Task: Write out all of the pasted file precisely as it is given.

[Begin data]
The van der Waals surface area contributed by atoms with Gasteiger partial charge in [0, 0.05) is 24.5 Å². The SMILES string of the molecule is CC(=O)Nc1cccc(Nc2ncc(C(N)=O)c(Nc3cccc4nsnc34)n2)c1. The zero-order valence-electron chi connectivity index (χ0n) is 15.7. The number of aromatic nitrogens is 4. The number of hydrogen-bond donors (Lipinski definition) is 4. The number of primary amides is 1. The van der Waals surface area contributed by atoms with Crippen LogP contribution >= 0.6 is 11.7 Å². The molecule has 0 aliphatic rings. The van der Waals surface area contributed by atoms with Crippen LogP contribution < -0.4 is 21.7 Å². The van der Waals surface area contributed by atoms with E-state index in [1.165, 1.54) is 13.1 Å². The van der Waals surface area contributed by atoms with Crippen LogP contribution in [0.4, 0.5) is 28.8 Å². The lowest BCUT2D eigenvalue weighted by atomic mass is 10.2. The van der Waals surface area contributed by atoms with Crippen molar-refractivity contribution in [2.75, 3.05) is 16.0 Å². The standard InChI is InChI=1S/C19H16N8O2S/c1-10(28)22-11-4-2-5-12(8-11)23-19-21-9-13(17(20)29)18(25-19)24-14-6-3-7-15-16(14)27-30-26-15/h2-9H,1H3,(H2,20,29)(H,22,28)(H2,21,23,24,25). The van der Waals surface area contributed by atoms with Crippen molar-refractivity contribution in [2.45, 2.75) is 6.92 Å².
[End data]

The van der Waals surface area contributed by atoms with Gasteiger partial charge in [0, 0.05) is 24.5 Å². The SMILES string of the molecule is CC(=O)Nc1cccc(Nc2ncc(C(N)=O)c(Nc3cccc4nsnc34)n2)c1. The zero-order valence-electron chi connectivity index (χ0n) is 15.7. The number of aromatic nitrogens is 4. The number of hydrogen-bond donors (Lipinski definition) is 4. The number of primary amides is 1. The van der Waals surface area contributed by atoms with Crippen LogP contribution >= 0.6 is 11.7 Å². The molecule has 0 aliphatic rings. The van der Waals surface area contributed by atoms with Crippen LogP contribution < -0.4 is 21.7 Å². The van der Waals surface area contributed by atoms with E-state index in [1.165, 1.54) is 13.1 Å². The van der Waals surface area contributed by atoms with Crippen LogP contribution in [0.4, 0.5) is 28.8 Å². The lowest BCUT2D eigenvalue weighted by atomic mass is 10.2. The van der Waals surface area contributed by atoms with Crippen molar-refractivity contribution in [2.75, 3.05) is 16.0 Å². The standard InChI is InChI=1S/C19H16N8O2S/c1-10(28)22-11-4-2-5-12(8-11)23-19-21-9-13(17(20)29)18(25-19)24-14-6-3-7-15-16(14)27-30-26-15/h2-9H,1H3,(H2,20,29)(H,22,28)(H2,21,23,24,25). The van der Waals surface area contributed by atoms with Crippen molar-refractivity contribution in [2.45, 2.75) is 6.92 Å².